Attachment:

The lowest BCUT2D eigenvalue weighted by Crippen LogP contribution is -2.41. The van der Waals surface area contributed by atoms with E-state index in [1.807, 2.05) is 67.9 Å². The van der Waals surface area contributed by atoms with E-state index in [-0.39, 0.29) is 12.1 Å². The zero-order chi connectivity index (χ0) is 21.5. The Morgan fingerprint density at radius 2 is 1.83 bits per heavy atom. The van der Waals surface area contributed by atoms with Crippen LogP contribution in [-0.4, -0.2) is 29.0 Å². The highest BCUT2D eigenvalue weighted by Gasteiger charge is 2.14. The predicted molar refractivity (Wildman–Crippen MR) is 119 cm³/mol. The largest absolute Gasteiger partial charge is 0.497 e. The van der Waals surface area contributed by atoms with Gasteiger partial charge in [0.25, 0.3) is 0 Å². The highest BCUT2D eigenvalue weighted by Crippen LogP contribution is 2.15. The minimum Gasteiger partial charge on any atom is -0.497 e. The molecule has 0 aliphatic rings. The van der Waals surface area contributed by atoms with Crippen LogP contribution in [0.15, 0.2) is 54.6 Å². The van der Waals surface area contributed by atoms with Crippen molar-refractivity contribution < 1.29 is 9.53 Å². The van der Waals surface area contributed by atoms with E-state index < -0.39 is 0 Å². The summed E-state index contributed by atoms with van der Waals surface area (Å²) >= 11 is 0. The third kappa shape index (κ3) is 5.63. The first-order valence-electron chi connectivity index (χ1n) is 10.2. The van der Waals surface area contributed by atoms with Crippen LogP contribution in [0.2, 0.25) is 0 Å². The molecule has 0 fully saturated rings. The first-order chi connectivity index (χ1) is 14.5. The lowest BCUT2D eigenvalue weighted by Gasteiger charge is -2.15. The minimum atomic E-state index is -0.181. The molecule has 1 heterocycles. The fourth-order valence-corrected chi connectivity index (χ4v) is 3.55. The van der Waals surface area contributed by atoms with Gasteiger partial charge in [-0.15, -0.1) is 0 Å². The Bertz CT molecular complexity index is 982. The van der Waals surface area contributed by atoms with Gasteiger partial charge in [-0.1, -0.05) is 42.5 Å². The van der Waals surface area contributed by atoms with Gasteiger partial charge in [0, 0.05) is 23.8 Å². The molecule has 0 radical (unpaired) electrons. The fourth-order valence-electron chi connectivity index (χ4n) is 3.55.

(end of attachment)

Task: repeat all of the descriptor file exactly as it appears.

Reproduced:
The lowest BCUT2D eigenvalue weighted by Crippen LogP contribution is -2.41. The van der Waals surface area contributed by atoms with E-state index in [1.807, 2.05) is 67.9 Å². The van der Waals surface area contributed by atoms with E-state index in [-0.39, 0.29) is 12.1 Å². The zero-order chi connectivity index (χ0) is 21.5. The Morgan fingerprint density at radius 2 is 1.83 bits per heavy atom. The van der Waals surface area contributed by atoms with Crippen LogP contribution in [-0.4, -0.2) is 29.0 Å². The highest BCUT2D eigenvalue weighted by Gasteiger charge is 2.14. The predicted molar refractivity (Wildman–Crippen MR) is 119 cm³/mol. The largest absolute Gasteiger partial charge is 0.497 e. The van der Waals surface area contributed by atoms with Gasteiger partial charge in [0.25, 0.3) is 0 Å². The highest BCUT2D eigenvalue weighted by Crippen LogP contribution is 2.15. The minimum Gasteiger partial charge on any atom is -0.497 e. The molecule has 0 aliphatic rings. The van der Waals surface area contributed by atoms with Crippen LogP contribution in [0.15, 0.2) is 54.6 Å². The van der Waals surface area contributed by atoms with Crippen molar-refractivity contribution < 1.29 is 9.53 Å². The van der Waals surface area contributed by atoms with E-state index < -0.39 is 0 Å². The summed E-state index contributed by atoms with van der Waals surface area (Å²) >= 11 is 0. The third kappa shape index (κ3) is 5.63. The first-order valence-electron chi connectivity index (χ1n) is 10.2. The van der Waals surface area contributed by atoms with Crippen LogP contribution in [0.2, 0.25) is 0 Å². The molecule has 0 fully saturated rings. The first-order chi connectivity index (χ1) is 14.5. The lowest BCUT2D eigenvalue weighted by Gasteiger charge is -2.15. The minimum atomic E-state index is -0.181. The molecule has 1 heterocycles. The fourth-order valence-corrected chi connectivity index (χ4v) is 3.55. The van der Waals surface area contributed by atoms with Gasteiger partial charge in [-0.15, -0.1) is 0 Å². The Bertz CT molecular complexity index is 982. The van der Waals surface area contributed by atoms with Gasteiger partial charge in [-0.1, -0.05) is 42.5 Å². The van der Waals surface area contributed by atoms with Gasteiger partial charge in [0, 0.05) is 23.8 Å². The molecule has 0 radical (unpaired) electrons. The fourth-order valence-electron chi connectivity index (χ4n) is 3.55.